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Giving While Living

June 06, 2009

Beyond5_Beldon To be or not to be? That seems to be the question for a growing number of family foundations, a new report from the Foundation Center and the Council on Foundations finds. Based on survey responses from more than a thousand foundations, the report, Perpetuity or Limited Lifespan: How Do Family Foundations Decide? (46 pages, PDF), found that while perpetuity is the norm for most family foundations, a relatively small number plan to have a limited lifespan (12 percent), while a larger segment (25 percent) are undecided -- either because they haven't discussed the issue or due to uncertainty about the family's future involvement in the foundation.

(Image courtesy of Northern California Grantmakers)

"Uncertain" isn't a word one would use to describe John Hunting, the Steelcase Furniture heir who created the Beldon Fund in 1982. In 1998, Hunting, a committed environmentalist, endowed the foundation with $100 million from the sale of his stock in Steelcase, which had gone public the year before, and made the decision to spend out its assets over the next ten years. In his late 60s at the time, Hunting gave four reasons for spending out: foundations should have a limited lifespan; mounting environmental problems couldn't wait; the so-called intergenerational transfer of wealth would replenish the philanthropic "well"; and he wanted to enjoy the results of his philanthropy in his lifetime.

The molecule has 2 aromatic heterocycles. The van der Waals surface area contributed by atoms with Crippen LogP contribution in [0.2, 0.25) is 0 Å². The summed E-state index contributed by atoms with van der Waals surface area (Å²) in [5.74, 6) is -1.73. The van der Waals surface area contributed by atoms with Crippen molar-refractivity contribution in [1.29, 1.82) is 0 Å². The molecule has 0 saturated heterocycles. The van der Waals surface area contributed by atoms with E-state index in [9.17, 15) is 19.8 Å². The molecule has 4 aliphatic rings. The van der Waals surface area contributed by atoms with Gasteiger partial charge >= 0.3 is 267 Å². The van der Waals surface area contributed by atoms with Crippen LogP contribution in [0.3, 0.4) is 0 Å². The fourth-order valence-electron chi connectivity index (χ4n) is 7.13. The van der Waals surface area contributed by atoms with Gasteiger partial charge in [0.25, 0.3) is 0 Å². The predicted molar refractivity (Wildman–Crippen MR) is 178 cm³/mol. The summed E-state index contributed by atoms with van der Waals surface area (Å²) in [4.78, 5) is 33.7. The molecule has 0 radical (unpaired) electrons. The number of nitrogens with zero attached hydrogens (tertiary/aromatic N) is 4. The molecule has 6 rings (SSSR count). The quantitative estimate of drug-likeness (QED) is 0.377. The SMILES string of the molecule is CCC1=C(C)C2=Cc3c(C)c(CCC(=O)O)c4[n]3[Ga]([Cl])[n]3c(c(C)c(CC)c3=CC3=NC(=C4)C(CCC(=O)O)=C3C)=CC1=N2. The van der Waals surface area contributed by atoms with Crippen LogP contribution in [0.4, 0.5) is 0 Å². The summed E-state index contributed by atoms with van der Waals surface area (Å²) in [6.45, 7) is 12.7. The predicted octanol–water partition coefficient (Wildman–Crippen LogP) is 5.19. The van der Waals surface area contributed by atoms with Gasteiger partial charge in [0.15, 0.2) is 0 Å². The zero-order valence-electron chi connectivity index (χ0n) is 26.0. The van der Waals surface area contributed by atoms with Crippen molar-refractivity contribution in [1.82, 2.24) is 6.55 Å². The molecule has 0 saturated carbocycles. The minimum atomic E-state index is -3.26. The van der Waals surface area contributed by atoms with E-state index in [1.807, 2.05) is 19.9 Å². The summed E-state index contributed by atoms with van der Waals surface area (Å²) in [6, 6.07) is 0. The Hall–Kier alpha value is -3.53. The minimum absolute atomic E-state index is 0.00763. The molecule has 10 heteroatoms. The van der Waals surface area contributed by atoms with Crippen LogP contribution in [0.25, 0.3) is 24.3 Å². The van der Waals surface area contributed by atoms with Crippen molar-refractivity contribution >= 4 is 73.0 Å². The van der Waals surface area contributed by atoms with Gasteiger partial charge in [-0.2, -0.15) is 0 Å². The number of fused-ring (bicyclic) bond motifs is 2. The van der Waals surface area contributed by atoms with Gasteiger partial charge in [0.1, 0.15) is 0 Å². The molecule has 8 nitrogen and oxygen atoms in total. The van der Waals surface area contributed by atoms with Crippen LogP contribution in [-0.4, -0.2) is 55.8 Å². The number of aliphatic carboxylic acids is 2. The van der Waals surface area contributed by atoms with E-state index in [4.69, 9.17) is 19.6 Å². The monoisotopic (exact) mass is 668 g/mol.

Hunting hired Bill Roberts, a former executive with the Environmental Defense Fund, to be the fund's executive director (Roberts was succeeded in that position by Anita Nager in 2001), and over the next decade they used the fund's resources to build public and policy support for environmental protection, spending between $10 million and $15 million a year.

As a still-vital Hunting explained when he and Nager dropped by the offices of PND last week, the goal from the outset was to focus the fund's relatively modest resources over a short period of time so as to maximize the fund's impact. When asked whether he and his colleagues had succeeded in that goal, Hunting didn't hesitate: "Absolutely." (We'll be posting a transcript of our conversation with John and Anita in a week or so.)

The Beldon Fund made its last grants in June 2008 and officially closed its doors at the end of May. Over the last month or so, Hunting and Nager have been making the rounds to talk about what they learned from their spend-out experience. They're also promoting a new Web site and publication, Giving While Living: The Beldon Fund Spend-Out Story (28 pages, PDF), that provide comprehensive information on Beldon's program/investment strategies, operations, and outcomes. Both are excellent.

As the Foundation Center report mentioned above makes clear, most philanthropists are still uncomfortable with the idea of a limited lifespan foundation. On the other hand, more and more donors are looking to achieve significant impact with their philanthropic resources -- and if they can do so in a limited time frame, all the better. Hunting and his colleagues have some thoughts on that score: